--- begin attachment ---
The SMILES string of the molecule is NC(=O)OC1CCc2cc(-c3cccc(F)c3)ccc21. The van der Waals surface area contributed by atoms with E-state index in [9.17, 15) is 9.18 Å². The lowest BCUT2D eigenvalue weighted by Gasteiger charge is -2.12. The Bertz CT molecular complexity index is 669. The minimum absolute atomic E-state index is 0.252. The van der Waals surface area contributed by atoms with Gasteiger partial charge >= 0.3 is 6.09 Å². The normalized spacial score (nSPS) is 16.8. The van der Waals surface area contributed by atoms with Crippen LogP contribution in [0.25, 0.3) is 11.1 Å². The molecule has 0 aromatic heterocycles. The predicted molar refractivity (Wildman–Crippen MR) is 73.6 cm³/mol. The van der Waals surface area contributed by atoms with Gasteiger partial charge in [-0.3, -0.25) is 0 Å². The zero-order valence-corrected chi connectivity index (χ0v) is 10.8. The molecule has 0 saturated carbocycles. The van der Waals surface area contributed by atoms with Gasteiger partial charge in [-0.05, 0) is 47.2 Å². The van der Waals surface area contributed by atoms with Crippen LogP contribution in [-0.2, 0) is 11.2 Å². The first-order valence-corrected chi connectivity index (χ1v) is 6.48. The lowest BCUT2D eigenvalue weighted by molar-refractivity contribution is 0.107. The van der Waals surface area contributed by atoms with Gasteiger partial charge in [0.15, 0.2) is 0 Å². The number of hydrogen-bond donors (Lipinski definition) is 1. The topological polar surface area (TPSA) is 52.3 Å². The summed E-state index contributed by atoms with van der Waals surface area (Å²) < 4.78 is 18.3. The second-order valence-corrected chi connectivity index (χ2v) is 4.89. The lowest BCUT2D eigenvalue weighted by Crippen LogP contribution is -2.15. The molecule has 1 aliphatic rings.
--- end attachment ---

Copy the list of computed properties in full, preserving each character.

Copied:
The SMILES string of the molecule is NC(=O)OC1CCc2cc(-c3cccc(F)c3)ccc21. The van der Waals surface area contributed by atoms with E-state index in [9.17, 15) is 9.18 Å². The lowest BCUT2D eigenvalue weighted by Gasteiger charge is -2.12. The Bertz CT molecular complexity index is 669. The minimum absolute atomic E-state index is 0.252. The van der Waals surface area contributed by atoms with Gasteiger partial charge >= 0.3 is 6.09 Å². The normalized spacial score (nSPS) is 16.8. The van der Waals surface area contributed by atoms with Crippen LogP contribution in [0.25, 0.3) is 11.1 Å². The molecule has 0 aromatic heterocycles. The predicted molar refractivity (Wildman–Crippen MR) is 73.6 cm³/mol. The van der Waals surface area contributed by atoms with Gasteiger partial charge in [-0.3, -0.25) is 0 Å². The zero-order valence-corrected chi connectivity index (χ0v) is 10.8. The molecule has 0 saturated carbocycles. The van der Waals surface area contributed by atoms with Gasteiger partial charge in [-0.05, 0) is 47.2 Å². The van der Waals surface area contributed by atoms with Crippen LogP contribution in [-0.2, 0) is 11.2 Å². The first-order valence-corrected chi connectivity index (χ1v) is 6.48. The lowest BCUT2D eigenvalue weighted by molar-refractivity contribution is 0.107. The van der Waals surface area contributed by atoms with Gasteiger partial charge in [0.15, 0.2) is 0 Å². The number of hydrogen-bond donors (Lipinski definition) is 1. The topological polar surface area (TPSA) is 52.3 Å². The summed E-state index contributed by atoms with van der Waals surface area (Å²) < 4.78 is 18.3. The second-order valence-corrected chi connectivity index (χ2v) is 4.89. The lowest BCUT2D eigenvalue weighted by Crippen LogP contribution is -2.15. The molecule has 1 aliphatic rings.